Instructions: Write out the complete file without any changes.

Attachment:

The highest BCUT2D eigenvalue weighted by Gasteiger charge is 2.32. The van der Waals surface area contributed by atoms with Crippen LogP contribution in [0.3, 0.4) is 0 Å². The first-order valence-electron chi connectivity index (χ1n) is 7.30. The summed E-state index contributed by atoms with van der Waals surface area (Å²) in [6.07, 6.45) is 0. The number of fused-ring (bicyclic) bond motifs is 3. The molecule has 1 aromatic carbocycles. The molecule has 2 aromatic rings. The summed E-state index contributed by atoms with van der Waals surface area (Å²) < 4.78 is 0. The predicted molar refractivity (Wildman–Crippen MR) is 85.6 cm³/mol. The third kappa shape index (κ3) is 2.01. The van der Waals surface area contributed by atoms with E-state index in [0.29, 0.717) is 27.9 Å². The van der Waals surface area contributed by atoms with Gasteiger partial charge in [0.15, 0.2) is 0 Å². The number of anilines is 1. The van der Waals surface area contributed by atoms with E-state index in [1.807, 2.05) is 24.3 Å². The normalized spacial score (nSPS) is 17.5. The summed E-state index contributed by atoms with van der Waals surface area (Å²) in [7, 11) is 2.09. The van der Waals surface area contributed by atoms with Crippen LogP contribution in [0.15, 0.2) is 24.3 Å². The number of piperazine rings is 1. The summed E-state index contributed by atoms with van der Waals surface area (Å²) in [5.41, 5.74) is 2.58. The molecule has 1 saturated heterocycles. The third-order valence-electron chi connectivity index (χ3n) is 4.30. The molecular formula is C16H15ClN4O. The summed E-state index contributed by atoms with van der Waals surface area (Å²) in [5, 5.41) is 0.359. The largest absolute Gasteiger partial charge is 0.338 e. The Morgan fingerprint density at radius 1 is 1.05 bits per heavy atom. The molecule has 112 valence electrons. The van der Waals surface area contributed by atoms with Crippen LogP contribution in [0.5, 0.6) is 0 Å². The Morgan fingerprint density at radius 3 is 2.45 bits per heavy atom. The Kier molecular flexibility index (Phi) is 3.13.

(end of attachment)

The highest BCUT2D eigenvalue weighted by Gasteiger charge is 2.32. The van der Waals surface area contributed by atoms with Crippen LogP contribution in [0.3, 0.4) is 0 Å². The first-order valence-electron chi connectivity index (χ1n) is 7.30. The summed E-state index contributed by atoms with van der Waals surface area (Å²) in [6.07, 6.45) is 0. The number of fused-ring (bicyclic) bond motifs is 3. The molecule has 1 aromatic carbocycles. The molecule has 2 aromatic rings. The summed E-state index contributed by atoms with van der Waals surface area (Å²) < 4.78 is 0. The predicted molar refractivity (Wildman–Crippen MR) is 85.6 cm³/mol. The third kappa shape index (κ3) is 2.01. The van der Waals surface area contributed by atoms with E-state index in [0.29, 0.717) is 27.9 Å². The van der Waals surface area contributed by atoms with Gasteiger partial charge in [0.15, 0.2) is 0 Å². The number of anilines is 1. The van der Waals surface area contributed by atoms with E-state index in [1.807, 2.05) is 24.3 Å². The normalized spacial score (nSPS) is 17.5. The summed E-state index contributed by atoms with van der Waals surface area (Å²) in [7, 11) is 2.09. The van der Waals surface area contributed by atoms with Crippen LogP contribution in [0.15, 0.2) is 24.3 Å². The number of piperazine rings is 1. The summed E-state index contributed by atoms with van der Waals surface area (Å²) in [5.41, 5.74) is 2.58. The molecule has 1 saturated heterocycles. The third-order valence-electron chi connectivity index (χ3n) is 4.30. The molecular formula is C16H15ClN4O. The summed E-state index contributed by atoms with van der Waals surface area (Å²) in [5, 5.41) is 0.359. The largest absolute Gasteiger partial charge is 0.338 e. The Morgan fingerprint density at radius 1 is 1.05 bits per heavy atom. The molecule has 112 valence electrons. The van der Waals surface area contributed by atoms with Crippen LogP contribution in [0.5, 0.6) is 0 Å². The Morgan fingerprint density at radius 3 is 2.45 bits per heavy atom. The Kier molecular flexibility index (Phi) is 3.13.